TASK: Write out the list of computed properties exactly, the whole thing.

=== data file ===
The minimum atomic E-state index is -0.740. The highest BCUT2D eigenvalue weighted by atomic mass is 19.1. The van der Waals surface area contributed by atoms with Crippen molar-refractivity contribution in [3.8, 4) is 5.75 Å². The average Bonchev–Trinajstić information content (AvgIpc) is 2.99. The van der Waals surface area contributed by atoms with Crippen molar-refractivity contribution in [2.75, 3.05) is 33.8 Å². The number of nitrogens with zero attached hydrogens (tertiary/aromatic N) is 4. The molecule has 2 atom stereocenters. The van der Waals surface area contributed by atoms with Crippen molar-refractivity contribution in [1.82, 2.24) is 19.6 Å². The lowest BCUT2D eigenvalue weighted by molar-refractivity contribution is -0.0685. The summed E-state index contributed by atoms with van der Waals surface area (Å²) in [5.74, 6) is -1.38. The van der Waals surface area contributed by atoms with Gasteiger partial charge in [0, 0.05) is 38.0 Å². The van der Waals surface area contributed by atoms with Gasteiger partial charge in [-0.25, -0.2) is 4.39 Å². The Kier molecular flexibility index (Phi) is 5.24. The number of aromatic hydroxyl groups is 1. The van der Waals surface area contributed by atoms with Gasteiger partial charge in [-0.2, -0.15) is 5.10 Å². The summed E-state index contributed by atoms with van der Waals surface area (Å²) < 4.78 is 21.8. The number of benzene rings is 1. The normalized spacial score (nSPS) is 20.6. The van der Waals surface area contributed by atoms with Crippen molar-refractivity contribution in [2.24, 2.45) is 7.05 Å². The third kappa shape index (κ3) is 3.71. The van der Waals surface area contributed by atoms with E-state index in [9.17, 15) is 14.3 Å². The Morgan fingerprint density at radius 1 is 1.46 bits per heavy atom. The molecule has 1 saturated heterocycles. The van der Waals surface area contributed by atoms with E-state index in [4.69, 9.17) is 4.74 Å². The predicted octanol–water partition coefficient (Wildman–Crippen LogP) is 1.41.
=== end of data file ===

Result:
The minimum atomic E-state index is -0.740. The highest BCUT2D eigenvalue weighted by atomic mass is 19.1. The van der Waals surface area contributed by atoms with Crippen molar-refractivity contribution in [3.8, 4) is 5.75 Å². The average Bonchev–Trinajstić information content (AvgIpc) is 2.99. The van der Waals surface area contributed by atoms with Crippen molar-refractivity contribution in [2.75, 3.05) is 33.8 Å². The number of nitrogens with zero attached hydrogens (tertiary/aromatic N) is 4. The molecule has 2 atom stereocenters. The van der Waals surface area contributed by atoms with Crippen molar-refractivity contribution in [1.82, 2.24) is 19.6 Å². The lowest BCUT2D eigenvalue weighted by molar-refractivity contribution is -0.0685. The summed E-state index contributed by atoms with van der Waals surface area (Å²) in [5.74, 6) is -1.38. The van der Waals surface area contributed by atoms with Gasteiger partial charge in [0, 0.05) is 38.0 Å². The van der Waals surface area contributed by atoms with Gasteiger partial charge in [-0.25, -0.2) is 4.39 Å². The Kier molecular flexibility index (Phi) is 5.24. The number of aromatic hydroxyl groups is 1. The van der Waals surface area contributed by atoms with Gasteiger partial charge in [-0.2, -0.15) is 5.10 Å². The summed E-state index contributed by atoms with van der Waals surface area (Å²) < 4.78 is 21.8. The number of benzene rings is 1. The normalized spacial score (nSPS) is 20.6. The van der Waals surface area contributed by atoms with Crippen molar-refractivity contribution in [2.24, 2.45) is 7.05 Å². The third kappa shape index (κ3) is 3.71. The van der Waals surface area contributed by atoms with E-state index in [9.17, 15) is 14.3 Å². The Morgan fingerprint density at radius 1 is 1.46 bits per heavy atom. The molecule has 1 saturated heterocycles. The van der Waals surface area contributed by atoms with E-state index in [4.69, 9.17) is 4.74 Å². The predicted octanol–water partition coefficient (Wildman–Crippen LogP) is 1.41.